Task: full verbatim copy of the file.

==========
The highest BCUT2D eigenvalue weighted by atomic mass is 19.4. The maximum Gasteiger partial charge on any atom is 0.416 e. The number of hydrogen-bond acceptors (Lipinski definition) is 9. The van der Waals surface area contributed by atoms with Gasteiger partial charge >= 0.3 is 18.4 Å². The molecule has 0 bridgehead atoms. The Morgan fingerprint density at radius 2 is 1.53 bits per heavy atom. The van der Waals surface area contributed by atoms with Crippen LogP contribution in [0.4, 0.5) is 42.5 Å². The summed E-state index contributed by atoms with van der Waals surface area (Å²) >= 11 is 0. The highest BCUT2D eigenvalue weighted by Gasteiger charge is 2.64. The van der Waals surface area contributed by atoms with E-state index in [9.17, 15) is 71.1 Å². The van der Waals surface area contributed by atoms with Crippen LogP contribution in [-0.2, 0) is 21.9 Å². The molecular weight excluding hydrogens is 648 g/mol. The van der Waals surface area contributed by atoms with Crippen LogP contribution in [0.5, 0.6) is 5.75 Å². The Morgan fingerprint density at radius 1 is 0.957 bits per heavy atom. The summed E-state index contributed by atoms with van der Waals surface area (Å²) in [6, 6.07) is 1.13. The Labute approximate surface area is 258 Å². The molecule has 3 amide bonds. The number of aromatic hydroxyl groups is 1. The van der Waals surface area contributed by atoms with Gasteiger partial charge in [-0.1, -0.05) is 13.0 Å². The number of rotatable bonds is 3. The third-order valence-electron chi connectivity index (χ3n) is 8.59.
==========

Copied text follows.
The highest BCUT2D eigenvalue weighted by atomic mass is 19.4. The maximum Gasteiger partial charge on any atom is 0.416 e. The number of hydrogen-bond acceptors (Lipinski definition) is 9. The van der Waals surface area contributed by atoms with Gasteiger partial charge >= 0.3 is 18.4 Å². The molecule has 0 bridgehead atoms. The Morgan fingerprint density at radius 2 is 1.53 bits per heavy atom. The van der Waals surface area contributed by atoms with Crippen LogP contribution in [0.4, 0.5) is 42.5 Å². The summed E-state index contributed by atoms with van der Waals surface area (Å²) >= 11 is 0. The highest BCUT2D eigenvalue weighted by Gasteiger charge is 2.64. The van der Waals surface area contributed by atoms with E-state index in [9.17, 15) is 71.1 Å². The van der Waals surface area contributed by atoms with Crippen LogP contribution in [-0.2, 0) is 21.9 Å². The molecular weight excluding hydrogens is 648 g/mol. The van der Waals surface area contributed by atoms with Crippen LogP contribution in [0.5, 0.6) is 5.75 Å². The Morgan fingerprint density at radius 1 is 0.957 bits per heavy atom. The summed E-state index contributed by atoms with van der Waals surface area (Å²) in [6, 6.07) is 1.13. The Labute approximate surface area is 258 Å². The molecule has 3 amide bonds. The number of aromatic hydroxyl groups is 1. The van der Waals surface area contributed by atoms with Gasteiger partial charge in [-0.1, -0.05) is 13.0 Å². The number of rotatable bonds is 3. The third-order valence-electron chi connectivity index (χ3n) is 8.59.